Forklifts in the U.S. are primarily powered by electric, propane, or diesel. OSHA classifies them into seven general categories:

Class I: Electric motor rider trucks

Class II: Electric motor narrow aisle trucks

Class III: Electric motor hand trucks or hand/rider trucks

Class IV: Internal combustion engine trucks (solid/cushion tires)

Class V: Internal combustion engine trucks (pneumatic tires)

Class VI: Electric and internal combustion engine tractors

Class VII: Rough terrain forklift trucks

Electric lift powerplants are more efficient and exhaust no hazardous gases into closed warehouse spaces, but they usually have lower capacity and drive time durations in that they must be plugged in often to charge (usually daily). Internal combustion powerplants are more powerful, with higher work capacities and the ability to run continuously (as long as they have fuel in the tank), but are noisy, physically larger, polluting, and cost more to operate (given today’s fuel costs).

Duty Cycle 

Duty cycle simply means how often the lift needs to be in use versus how long it will sit unused in a given time period. For example, a warehouse with a single shift may utilize their fork truck 8 hours on, 16 hours off, in a 24-hour day, which results in a duty cycle of (8/24) = 33.3%. This conveys a few key details about sizing the forklift. First, it won’t be used too extensively, and so can be selected from economical to mid-range feature tiers, keeping costs proportional to utilization. Second, the lift’s powertrain will consume fuel for 8 hours and then have 16 hours to refill, which is most applicable to battery recharge rates in electric lifts, but also is used to determine fuel tank sizes in combustion engine lifts, both solving for fueling a full work shift without stopping to recharge or refill. Third, duty cycles bear directly on operating costs, explained below.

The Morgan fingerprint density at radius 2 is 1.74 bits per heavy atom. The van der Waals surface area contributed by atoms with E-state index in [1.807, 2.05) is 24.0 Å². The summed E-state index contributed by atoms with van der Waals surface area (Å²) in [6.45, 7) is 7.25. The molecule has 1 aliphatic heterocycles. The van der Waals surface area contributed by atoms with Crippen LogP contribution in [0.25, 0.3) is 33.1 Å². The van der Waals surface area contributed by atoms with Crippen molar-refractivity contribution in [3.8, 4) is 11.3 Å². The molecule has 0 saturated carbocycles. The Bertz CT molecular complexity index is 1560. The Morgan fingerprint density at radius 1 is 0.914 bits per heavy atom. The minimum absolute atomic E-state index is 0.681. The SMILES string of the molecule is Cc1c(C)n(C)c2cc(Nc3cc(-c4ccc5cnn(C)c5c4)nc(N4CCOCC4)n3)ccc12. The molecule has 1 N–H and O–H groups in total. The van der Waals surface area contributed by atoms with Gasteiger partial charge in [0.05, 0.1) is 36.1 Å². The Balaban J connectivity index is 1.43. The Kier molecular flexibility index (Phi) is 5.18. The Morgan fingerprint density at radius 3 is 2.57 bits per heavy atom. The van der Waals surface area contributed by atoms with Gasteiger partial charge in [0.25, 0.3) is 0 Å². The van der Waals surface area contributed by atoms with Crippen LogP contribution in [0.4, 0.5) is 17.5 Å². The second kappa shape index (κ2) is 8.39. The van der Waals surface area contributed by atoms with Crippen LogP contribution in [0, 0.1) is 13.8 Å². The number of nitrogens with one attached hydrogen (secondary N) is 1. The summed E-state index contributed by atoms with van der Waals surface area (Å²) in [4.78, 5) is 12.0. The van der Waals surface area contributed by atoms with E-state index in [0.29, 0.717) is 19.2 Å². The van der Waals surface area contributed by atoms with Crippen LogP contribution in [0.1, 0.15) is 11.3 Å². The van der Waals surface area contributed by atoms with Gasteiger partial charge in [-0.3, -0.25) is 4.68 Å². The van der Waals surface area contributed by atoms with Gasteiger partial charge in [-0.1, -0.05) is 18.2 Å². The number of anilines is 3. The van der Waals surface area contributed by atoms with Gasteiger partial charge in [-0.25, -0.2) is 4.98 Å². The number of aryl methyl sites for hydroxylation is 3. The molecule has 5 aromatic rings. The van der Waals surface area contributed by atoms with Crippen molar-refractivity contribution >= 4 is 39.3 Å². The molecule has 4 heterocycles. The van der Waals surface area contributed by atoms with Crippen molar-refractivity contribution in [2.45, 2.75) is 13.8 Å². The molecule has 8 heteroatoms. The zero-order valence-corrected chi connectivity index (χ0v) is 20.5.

Budget – Capital Expenditures and Operating Expenditures

MH warns not to forget factoring into your purchase budget the long-term and cost-benefit elements that also have cost implications. Consider establishing your budget with three items in mind:

Initial Purchase Cost: You’ll want to know your company’s available capital purchase allowance and compare that against multiple fork truck manufacturers and vendors to gain a sense of the current going rate of trucks that meet your needs. Consider tax incentives, financing options, down payment requirements, state/government incentives (available in many forms such as energy conservation, industrial business growth, depreciating outdating / polluting assets, etc.) and vendor discounts.

Ongoing Maintenance Costs: Whether performed by internal or external teams, maintenance costs often exceed the initial cost of the vehicle given enough time, so these warrant close examination. Internal maintenance is usually more proactive and lower cost, especially when spare parts and consumables are kept in-stock. External maintenance can be more expensive per service call, but can bring greater value using the advanced tooling, knowledge, and experience available with professional service teams. In some cases, vendors can couple maintenance costs into service contracts bundled with the purchase price, alleviating complication especially for smaller businesses.